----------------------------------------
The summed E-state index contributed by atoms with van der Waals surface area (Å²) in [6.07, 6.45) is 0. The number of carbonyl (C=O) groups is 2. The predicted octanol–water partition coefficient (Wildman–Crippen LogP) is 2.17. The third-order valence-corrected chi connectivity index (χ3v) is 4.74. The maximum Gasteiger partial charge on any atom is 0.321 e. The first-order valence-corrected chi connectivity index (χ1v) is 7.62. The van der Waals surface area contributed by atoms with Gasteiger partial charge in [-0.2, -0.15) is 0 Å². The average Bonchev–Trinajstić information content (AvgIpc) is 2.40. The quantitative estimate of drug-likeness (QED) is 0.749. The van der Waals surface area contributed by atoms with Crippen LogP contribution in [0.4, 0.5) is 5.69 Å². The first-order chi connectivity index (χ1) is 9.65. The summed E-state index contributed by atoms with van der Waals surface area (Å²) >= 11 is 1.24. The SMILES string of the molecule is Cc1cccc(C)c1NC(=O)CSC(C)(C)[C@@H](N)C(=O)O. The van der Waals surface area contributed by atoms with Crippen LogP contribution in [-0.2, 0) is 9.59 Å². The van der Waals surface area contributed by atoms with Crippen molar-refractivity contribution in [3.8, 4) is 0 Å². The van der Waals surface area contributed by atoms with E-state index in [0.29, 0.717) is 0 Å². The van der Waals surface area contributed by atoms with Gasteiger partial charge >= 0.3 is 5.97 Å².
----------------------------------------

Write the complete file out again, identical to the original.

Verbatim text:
The summed E-state index contributed by atoms with van der Waals surface area (Å²) in [6.07, 6.45) is 0. The number of carbonyl (C=O) groups is 2. The predicted octanol–water partition coefficient (Wildman–Crippen LogP) is 2.17. The third-order valence-corrected chi connectivity index (χ3v) is 4.74. The maximum Gasteiger partial charge on any atom is 0.321 e. The first-order valence-corrected chi connectivity index (χ1v) is 7.62. The van der Waals surface area contributed by atoms with Gasteiger partial charge in [-0.2, -0.15) is 0 Å². The average Bonchev–Trinajstić information content (AvgIpc) is 2.40. The quantitative estimate of drug-likeness (QED) is 0.749. The van der Waals surface area contributed by atoms with Crippen LogP contribution in [0.4, 0.5) is 5.69 Å². The first-order chi connectivity index (χ1) is 9.65. The summed E-state index contributed by atoms with van der Waals surface area (Å²) >= 11 is 1.24. The SMILES string of the molecule is Cc1cccc(C)c1NC(=O)CSC(C)(C)[C@@H](N)C(=O)O. The van der Waals surface area contributed by atoms with Crippen LogP contribution in [-0.2, 0) is 9.59 Å². The van der Waals surface area contributed by atoms with Crippen molar-refractivity contribution in [3.8, 4) is 0 Å². The van der Waals surface area contributed by atoms with E-state index in [0.29, 0.717) is 0 Å². The van der Waals surface area contributed by atoms with Gasteiger partial charge >= 0.3 is 5.97 Å².